Now back to high unemployment rates in cities as compared to the counties in which they reside.

Detroit Free Press, Nancy Kaffer:

Sen. Patrick Colbeck, R-Canton, who is a gubernatorial candidate, told Gongwer that there were 31,000 job openings within an “easy commute” of his district. Colbeck, an Islamophobe and general holder of screwy beliefs, failed to mention that Canton opts out of SMART, the regional bus system. Commuting how, Senator?”

If Amazon believes there is not enough Public Transportation available for its “desired” labor force to get back and forth to work, then why would the legislature believe it is possible for the residents of cities to be able to travel outside of city limits? The cost and insured ownership of an automobile is expensive by national standards. Senate Bill 0897 will require residents in high unemployment cities to travel a distances even if there is no regional transportation available or a community with jobs opts out if the already low income and unemployed want Medicaid. It begs a question:

Is the failure to allow Michigan cities the same exemption as counties a feature or a bug?

The Great Lakes Beacon’s Danielle Emerson had this to say about the application of the exemptions.

So, who will get exemptions? Based on the unemployment information collected, there are 17 counties with unemployment rates meeting or exceeding 8.5 percent: Kalkaska, Oceana, Alcona, Iosco, Lake, Emmet, Chippewa, Ogemaw, Ontonagon, Arenac, Schoolcraft, Roscommon, Alger, Montmorency, Presque Isle, Cheboygan and Mackinac.

The majority of those counties (15) are represented solely by the Republicans with only parts of two counties being represented by Democrats.”

It is a feature and meant to penalize cities of which, by-the-way, the population is predominately minority. SEC 107B pits cities against rural areas. Michigan is going back to pre-ACA when it penalized single adults and under employed married adults with or without children if they were not working enough hours to satisfy the state mandated minimum. In the end the hidden costs of no insurance surpass the cost of Medicaid.

In 2013 upon the passage of Medicaid Expansion in Michigan, Michigan State Senator (Fowlerville) Joe Hune said; “I voted ‘no’ because I could not stomach pushing this garbage forward.”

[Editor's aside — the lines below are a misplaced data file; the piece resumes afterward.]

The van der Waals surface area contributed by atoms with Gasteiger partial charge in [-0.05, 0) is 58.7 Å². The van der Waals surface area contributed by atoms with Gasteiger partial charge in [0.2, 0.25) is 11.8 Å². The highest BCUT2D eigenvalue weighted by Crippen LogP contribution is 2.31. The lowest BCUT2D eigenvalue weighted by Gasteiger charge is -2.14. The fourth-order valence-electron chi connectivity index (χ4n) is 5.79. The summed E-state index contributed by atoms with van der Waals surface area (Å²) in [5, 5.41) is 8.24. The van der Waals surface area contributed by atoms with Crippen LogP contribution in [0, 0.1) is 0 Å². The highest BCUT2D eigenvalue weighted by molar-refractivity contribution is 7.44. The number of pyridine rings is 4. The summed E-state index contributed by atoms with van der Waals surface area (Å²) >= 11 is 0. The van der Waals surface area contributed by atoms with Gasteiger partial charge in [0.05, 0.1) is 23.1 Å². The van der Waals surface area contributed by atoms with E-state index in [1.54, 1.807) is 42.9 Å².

Here is what Senator Joe Hune had to say in 2018 on Senate Bill 0897: “Making people reliant on the government for life’s necessities does not empower them or improve their situation, I heard a lot of absurd language calling this bill disgraceful. What I think is truly disgraceful is trapping people in a cycle of poverty and victimhood so that they have no choice but to relinquish their God-given freedom to certain politicians who genuinely disdain them.”

During his first term, Senator Joe Hune voted himself and other Senators a lifetime of taxpayer paid-for healthcare insurance in 2012. Soon to be citizen Joe Hune has had little experience in the private sector; but, he has little to worry about as his healthcare will still be intact if he loses a job there.

Of course the trapping of people in a cycle of poverty only applies only to cities with a predominantly minority population and not those populations living in rural areas outside of cities. Go figure what the reasoning is . . .

HT to Charles Gaba at ACAsignups.net whose article caught my attention.

run75441 at angry bear blog

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Opioids, the Quiet Killer

There are no loud guns shots in the middle of the night. No screams for help or sounds of cars speeding away. No police sirens or flashing lights. It is pretty quiet when someone ODs on Opioids unless someone finds them before it is too late.

As I wrote earlier; “From 2006 to 2015, pharmaceutical companies spent $880 million in lobbying state and federal legislatures and contributing to campaigns to prevent laws restricting Opioid prescriptions. Opioid manufacturer lobbying expenditures has outstripped those such as STOPPNow advocating for greater controls on Opioids and prescriptions by 200 times at the state level.”